When working at heights, certain precautions should be taken to ensure the safety of workers. The most important factor is to stick to are the basic rules and standards set out by the Ladder Association, Health & Safety Executive in the UK, and OSHA in the USA. These include ensuring that all ladders and steps used are in good condition. Never climbing higher than the third rung of a ladder from the top and wearing proper fall protection or harnesses where necessary.
Workers should also ensure their environment is safe before beginning any work at height. This includes inspecting ladders for signs of wear or damage, making sure that all surfaces are clear of obstructions, and selecting appropriate ground support material if needed. Additionally, workers should avoid overcrowding working areas as this increases the risk of slips and falls from heights.
When using ladders, it is essential to ensure they are deployed correctly and safely. This includes ensuring the leaning ladder is placed on stable ground with its stabiliser fully extended. When placing the ladder against a wall or support structure, the ladder needs to be at an angle of one foot out for every four feet up. Lastly, check for loose parts or components before use. It is also essential that workers maintain three points of contact while climbing a ladder—keeping both hands free to climb helps prevent slips or falls from occurring.
Another key element for ladder safety to consider when working at heights is PPE (personal protective equipment). All personnel must have access to safety helmets, gloves, boots with good soles, where necessary, high-vis clothing for work in low-light environments, hearing protection when required due to noise levels on site, and any other items specified in their risk assessment form.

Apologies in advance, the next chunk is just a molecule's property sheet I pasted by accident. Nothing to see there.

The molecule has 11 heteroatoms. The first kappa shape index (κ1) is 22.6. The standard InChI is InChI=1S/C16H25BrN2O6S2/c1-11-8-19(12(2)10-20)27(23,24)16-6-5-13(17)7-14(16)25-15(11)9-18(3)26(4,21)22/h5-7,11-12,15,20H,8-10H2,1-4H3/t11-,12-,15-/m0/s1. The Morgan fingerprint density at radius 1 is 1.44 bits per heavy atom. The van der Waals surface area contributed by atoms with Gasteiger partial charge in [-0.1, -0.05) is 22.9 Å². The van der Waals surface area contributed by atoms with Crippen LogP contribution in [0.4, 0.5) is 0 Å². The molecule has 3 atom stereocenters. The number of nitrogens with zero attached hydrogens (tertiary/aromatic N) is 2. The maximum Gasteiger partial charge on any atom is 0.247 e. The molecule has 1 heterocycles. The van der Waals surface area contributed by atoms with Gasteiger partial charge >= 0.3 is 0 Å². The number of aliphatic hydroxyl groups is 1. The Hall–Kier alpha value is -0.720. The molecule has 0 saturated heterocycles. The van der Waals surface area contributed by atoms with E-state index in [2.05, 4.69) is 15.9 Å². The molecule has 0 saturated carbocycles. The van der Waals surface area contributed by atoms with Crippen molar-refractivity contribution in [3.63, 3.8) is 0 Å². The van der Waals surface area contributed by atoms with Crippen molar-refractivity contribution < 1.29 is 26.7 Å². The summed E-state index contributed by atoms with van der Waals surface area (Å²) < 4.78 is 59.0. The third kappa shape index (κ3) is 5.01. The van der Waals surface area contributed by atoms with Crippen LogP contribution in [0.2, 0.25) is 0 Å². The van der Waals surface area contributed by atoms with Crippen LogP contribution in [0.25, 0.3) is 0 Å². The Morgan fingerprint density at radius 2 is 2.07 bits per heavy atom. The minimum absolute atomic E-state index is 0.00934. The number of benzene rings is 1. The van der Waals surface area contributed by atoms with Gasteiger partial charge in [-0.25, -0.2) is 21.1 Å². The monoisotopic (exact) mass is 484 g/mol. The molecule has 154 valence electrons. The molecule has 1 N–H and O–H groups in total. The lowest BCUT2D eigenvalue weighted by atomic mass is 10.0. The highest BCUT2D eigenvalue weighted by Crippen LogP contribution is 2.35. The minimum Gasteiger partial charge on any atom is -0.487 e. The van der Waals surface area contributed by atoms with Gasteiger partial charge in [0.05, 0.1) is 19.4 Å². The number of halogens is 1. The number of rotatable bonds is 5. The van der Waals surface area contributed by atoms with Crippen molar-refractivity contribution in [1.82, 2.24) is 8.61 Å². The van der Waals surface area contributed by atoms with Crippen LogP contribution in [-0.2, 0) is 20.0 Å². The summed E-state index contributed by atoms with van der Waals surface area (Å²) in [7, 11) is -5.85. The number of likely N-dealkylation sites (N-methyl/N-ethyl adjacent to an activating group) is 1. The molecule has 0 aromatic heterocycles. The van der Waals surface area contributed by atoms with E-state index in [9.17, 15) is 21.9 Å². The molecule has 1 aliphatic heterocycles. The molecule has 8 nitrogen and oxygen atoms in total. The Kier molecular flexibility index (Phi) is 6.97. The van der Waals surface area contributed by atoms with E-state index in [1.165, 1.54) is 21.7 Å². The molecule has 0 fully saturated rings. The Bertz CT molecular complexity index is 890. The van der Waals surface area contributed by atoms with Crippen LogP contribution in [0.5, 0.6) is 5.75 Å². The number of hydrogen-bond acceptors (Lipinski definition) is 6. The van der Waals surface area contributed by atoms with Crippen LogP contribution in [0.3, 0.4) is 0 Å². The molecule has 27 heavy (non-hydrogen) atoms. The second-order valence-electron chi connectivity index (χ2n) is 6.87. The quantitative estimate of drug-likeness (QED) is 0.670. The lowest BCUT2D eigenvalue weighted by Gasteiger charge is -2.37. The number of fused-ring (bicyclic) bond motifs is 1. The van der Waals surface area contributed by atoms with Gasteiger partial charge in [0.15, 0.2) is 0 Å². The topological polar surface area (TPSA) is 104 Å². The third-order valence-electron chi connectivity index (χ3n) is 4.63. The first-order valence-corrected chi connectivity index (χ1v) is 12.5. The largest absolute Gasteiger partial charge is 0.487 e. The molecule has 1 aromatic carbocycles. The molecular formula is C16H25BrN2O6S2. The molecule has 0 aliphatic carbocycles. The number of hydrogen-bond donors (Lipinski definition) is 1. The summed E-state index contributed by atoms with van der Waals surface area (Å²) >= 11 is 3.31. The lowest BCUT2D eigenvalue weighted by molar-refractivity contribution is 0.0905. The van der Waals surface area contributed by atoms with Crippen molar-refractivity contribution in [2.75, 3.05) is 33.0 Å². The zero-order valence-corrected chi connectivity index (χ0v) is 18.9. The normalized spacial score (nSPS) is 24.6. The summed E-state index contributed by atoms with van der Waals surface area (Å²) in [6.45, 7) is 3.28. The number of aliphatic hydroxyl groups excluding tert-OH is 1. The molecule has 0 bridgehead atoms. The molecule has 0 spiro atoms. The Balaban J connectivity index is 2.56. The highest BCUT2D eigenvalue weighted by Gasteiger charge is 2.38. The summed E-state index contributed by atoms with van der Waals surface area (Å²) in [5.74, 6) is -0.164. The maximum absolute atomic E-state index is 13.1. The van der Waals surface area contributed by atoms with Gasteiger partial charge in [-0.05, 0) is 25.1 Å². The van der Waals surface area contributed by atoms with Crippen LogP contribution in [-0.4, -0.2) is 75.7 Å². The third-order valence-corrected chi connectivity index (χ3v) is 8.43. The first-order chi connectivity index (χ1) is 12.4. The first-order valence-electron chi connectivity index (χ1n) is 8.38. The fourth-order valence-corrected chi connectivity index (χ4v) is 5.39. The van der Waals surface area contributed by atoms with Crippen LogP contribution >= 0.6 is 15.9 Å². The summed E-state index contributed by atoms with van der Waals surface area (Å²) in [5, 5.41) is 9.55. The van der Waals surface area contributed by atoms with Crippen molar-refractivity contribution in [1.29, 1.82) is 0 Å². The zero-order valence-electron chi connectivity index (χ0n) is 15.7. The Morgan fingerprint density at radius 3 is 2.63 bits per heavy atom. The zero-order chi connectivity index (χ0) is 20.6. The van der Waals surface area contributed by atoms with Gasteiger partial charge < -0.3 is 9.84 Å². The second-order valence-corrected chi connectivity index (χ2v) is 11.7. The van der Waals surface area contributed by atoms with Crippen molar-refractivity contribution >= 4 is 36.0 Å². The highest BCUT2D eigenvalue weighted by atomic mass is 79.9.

It’s also important that employers provide adequate training on how to work at heights safely. This should include instruction on the different types of ladders and steps available. Instruction should be given on how this equipment can be used, along with the risks associated with each. For example, falling objects or tools left on platforms, which could cause injury if kicked off. Scaffold towers must be built correctly following the manufacturer guidelines and regularly checked by someone who is qualified.
Ultimately employers and their workers must take responsibility for their safety when working at heights – the best starting point is to ensure that your team are correctly trained to work from height. TB Davies offers a range of safety training courses from the Ladder Association and PASMA. We have training courses taking place every month. Contact our sales team for more details of the next working at height training course or find out the nearest class in your area.